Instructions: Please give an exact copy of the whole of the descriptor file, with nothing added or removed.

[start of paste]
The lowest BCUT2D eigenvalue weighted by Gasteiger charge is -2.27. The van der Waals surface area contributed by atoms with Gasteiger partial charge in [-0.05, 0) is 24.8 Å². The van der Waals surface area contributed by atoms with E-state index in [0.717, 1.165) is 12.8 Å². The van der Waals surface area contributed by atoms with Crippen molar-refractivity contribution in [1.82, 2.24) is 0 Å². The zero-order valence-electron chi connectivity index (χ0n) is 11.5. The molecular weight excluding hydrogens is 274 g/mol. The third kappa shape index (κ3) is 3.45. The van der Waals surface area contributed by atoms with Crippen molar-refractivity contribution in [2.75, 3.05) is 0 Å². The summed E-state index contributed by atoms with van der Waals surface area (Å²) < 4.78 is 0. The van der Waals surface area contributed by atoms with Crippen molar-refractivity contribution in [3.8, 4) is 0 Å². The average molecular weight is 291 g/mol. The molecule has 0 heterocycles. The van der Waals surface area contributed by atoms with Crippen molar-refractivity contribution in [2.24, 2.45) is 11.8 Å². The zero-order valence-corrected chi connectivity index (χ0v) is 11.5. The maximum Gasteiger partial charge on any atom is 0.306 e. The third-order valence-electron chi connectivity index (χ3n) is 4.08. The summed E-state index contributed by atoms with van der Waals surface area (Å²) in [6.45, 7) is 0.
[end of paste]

The lowest BCUT2D eigenvalue weighted by Gasteiger charge is -2.27. The van der Waals surface area contributed by atoms with Gasteiger partial charge in [-0.05, 0) is 24.8 Å². The van der Waals surface area contributed by atoms with E-state index in [0.717, 1.165) is 12.8 Å². The van der Waals surface area contributed by atoms with Crippen molar-refractivity contribution in [1.82, 2.24) is 0 Å². The zero-order valence-electron chi connectivity index (χ0n) is 11.5. The molecular weight excluding hydrogens is 274 g/mol. The third kappa shape index (κ3) is 3.45. The van der Waals surface area contributed by atoms with Crippen molar-refractivity contribution in [2.75, 3.05) is 0 Å². The summed E-state index contributed by atoms with van der Waals surface area (Å²) < 4.78 is 0. The van der Waals surface area contributed by atoms with Crippen molar-refractivity contribution in [3.8, 4) is 0 Å². The average molecular weight is 291 g/mol. The molecule has 0 heterocycles. The van der Waals surface area contributed by atoms with Crippen molar-refractivity contribution in [2.24, 2.45) is 11.8 Å². The zero-order valence-corrected chi connectivity index (χ0v) is 11.5. The maximum Gasteiger partial charge on any atom is 0.306 e. The third-order valence-electron chi connectivity index (χ3n) is 4.08. The summed E-state index contributed by atoms with van der Waals surface area (Å²) in [6.45, 7) is 0.